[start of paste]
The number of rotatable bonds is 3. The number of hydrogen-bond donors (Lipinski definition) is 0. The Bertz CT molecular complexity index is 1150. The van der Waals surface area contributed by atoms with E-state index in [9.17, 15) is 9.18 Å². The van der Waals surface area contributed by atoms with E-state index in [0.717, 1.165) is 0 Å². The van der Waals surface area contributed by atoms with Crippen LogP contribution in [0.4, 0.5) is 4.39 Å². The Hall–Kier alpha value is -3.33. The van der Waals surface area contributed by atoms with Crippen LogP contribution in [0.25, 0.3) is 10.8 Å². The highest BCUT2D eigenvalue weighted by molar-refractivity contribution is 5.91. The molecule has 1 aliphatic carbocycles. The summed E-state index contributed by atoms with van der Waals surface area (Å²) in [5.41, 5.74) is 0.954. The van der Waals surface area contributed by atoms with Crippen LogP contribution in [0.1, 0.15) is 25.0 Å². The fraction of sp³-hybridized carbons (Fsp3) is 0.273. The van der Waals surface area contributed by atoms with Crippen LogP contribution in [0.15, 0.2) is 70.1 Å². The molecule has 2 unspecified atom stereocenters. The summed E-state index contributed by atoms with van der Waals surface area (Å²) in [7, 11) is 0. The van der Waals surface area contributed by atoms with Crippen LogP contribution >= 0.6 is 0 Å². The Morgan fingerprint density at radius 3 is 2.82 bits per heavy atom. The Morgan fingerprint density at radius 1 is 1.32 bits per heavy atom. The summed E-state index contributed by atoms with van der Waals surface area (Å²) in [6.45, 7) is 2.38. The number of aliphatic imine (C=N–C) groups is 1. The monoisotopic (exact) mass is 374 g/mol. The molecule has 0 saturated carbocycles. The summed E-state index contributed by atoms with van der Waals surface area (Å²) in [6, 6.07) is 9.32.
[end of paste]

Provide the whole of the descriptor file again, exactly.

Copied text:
The number of rotatable bonds is 3. The number of hydrogen-bond donors (Lipinski definition) is 0. The Bertz CT molecular complexity index is 1150. The van der Waals surface area contributed by atoms with E-state index in [9.17, 15) is 9.18 Å². The van der Waals surface area contributed by atoms with E-state index in [0.717, 1.165) is 0 Å². The van der Waals surface area contributed by atoms with Crippen LogP contribution in [0.4, 0.5) is 4.39 Å². The Hall–Kier alpha value is -3.33. The van der Waals surface area contributed by atoms with Crippen LogP contribution in [0.25, 0.3) is 10.8 Å². The highest BCUT2D eigenvalue weighted by molar-refractivity contribution is 5.91. The molecule has 1 aliphatic carbocycles. The summed E-state index contributed by atoms with van der Waals surface area (Å²) in [5.41, 5.74) is 0.954. The van der Waals surface area contributed by atoms with Crippen LogP contribution in [0.1, 0.15) is 25.0 Å². The fraction of sp³-hybridized carbons (Fsp3) is 0.273. The van der Waals surface area contributed by atoms with Crippen LogP contribution in [0.15, 0.2) is 70.1 Å². The molecule has 2 unspecified atom stereocenters. The summed E-state index contributed by atoms with van der Waals surface area (Å²) in [7, 11) is 0. The van der Waals surface area contributed by atoms with Crippen LogP contribution >= 0.6 is 0 Å². The Morgan fingerprint density at radius 3 is 2.82 bits per heavy atom. The Morgan fingerprint density at radius 1 is 1.32 bits per heavy atom. The summed E-state index contributed by atoms with van der Waals surface area (Å²) in [6.45, 7) is 2.38. The number of aliphatic imine (C=N–C) groups is 1. The monoisotopic (exact) mass is 374 g/mol. The molecule has 0 saturated carbocycles. The summed E-state index contributed by atoms with van der Waals surface area (Å²) in [6, 6.07) is 9.32.